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- Parkinson's disease
- deep brain stimulation
- force control
- cognitive function
- computational model
- patient-specific model
- activities of daily living
- clinical neurology
- electrical stimulation
- motor control
Bilateral subthalamic (STN) deep brain stimulation (DBS) provides symptom relief for the majority of well-screened advanced Parkinson's disease (PD) patients.1 However, we have recently shown that bilateral STN DBS may result in significant declines in cognitive–motor performance of PD patients.2 The spread of current to non-motor areas of the STN may be responsible for cognitive and cognitive–motor declines.
While guidelines exist on stimulation parameter settings that are typically effective, it is not practical to evaluate each of the thousands of stimulation parameter combinations possible. Therefore, the therapeutic benefit achieved with DBS is dependent on the intuitive skill and experience of the programming clinician. To assist the programming process, we developed Windows-based software tools that enable 3D visualisation of the volume of tissue activated (VTA) by DBS.3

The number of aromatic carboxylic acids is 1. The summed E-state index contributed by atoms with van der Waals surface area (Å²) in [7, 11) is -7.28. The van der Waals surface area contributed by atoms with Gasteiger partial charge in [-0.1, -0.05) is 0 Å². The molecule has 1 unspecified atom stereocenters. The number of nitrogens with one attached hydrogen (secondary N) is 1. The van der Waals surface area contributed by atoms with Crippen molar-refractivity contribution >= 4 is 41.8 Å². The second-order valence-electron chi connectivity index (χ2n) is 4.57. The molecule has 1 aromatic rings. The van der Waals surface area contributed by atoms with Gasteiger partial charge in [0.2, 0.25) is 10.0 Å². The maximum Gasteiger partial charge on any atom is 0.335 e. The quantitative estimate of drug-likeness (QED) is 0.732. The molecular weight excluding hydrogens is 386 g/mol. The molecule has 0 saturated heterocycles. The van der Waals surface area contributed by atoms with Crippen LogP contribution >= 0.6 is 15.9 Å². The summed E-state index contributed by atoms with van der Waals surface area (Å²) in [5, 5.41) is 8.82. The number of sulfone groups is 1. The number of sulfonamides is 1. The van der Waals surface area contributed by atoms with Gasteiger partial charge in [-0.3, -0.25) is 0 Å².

The goal of this study was to compare two methods of DBS programming, the typical clinical method and our computational approach, on cognitive–motor performance in an advanced PD patient.
A 58-year-old right-handed male with an 8-year history of PD underwent simultaneous bilateral STN-DBS 14 months prior to study participation. His stimulation parameters were optimised by traditional clinical methods and were stable for the 6 months prior to study participation. This patient did not have any history of cognitive deficits or postoperative changes in cognitive function based on neuropsychological testing. Blinded UPDRS-III evaluations were performed Off DBS and On DBS using previously determined clinical DBS parameters while the patient was off antiparkinsonian medication for 12 h. Under these conditions, the patient demonstrated a 45% reduction (improvement) in the UPDRS III with DBS on when compared with off.
Cognitive–motor performance was quantified using a dual-task paradigm.2 …
Funding This project was supported by the National Institutes of Health (R03 AG022178, R03 NS037959, R01 NS059736) and the WH Coulter Foundation.
Competing interests CCM authored intellectual property related to the project methodology and holds company shares in IntElect Medical Inc. CCM and AMN are paid consultants for IntElect Medical Inc.
Patient consent Obtained.
Ethics approval Ethics approval was provided by the Cleveland Clinic.
Provenance and peer review Not commissioned; externally peer reviewed.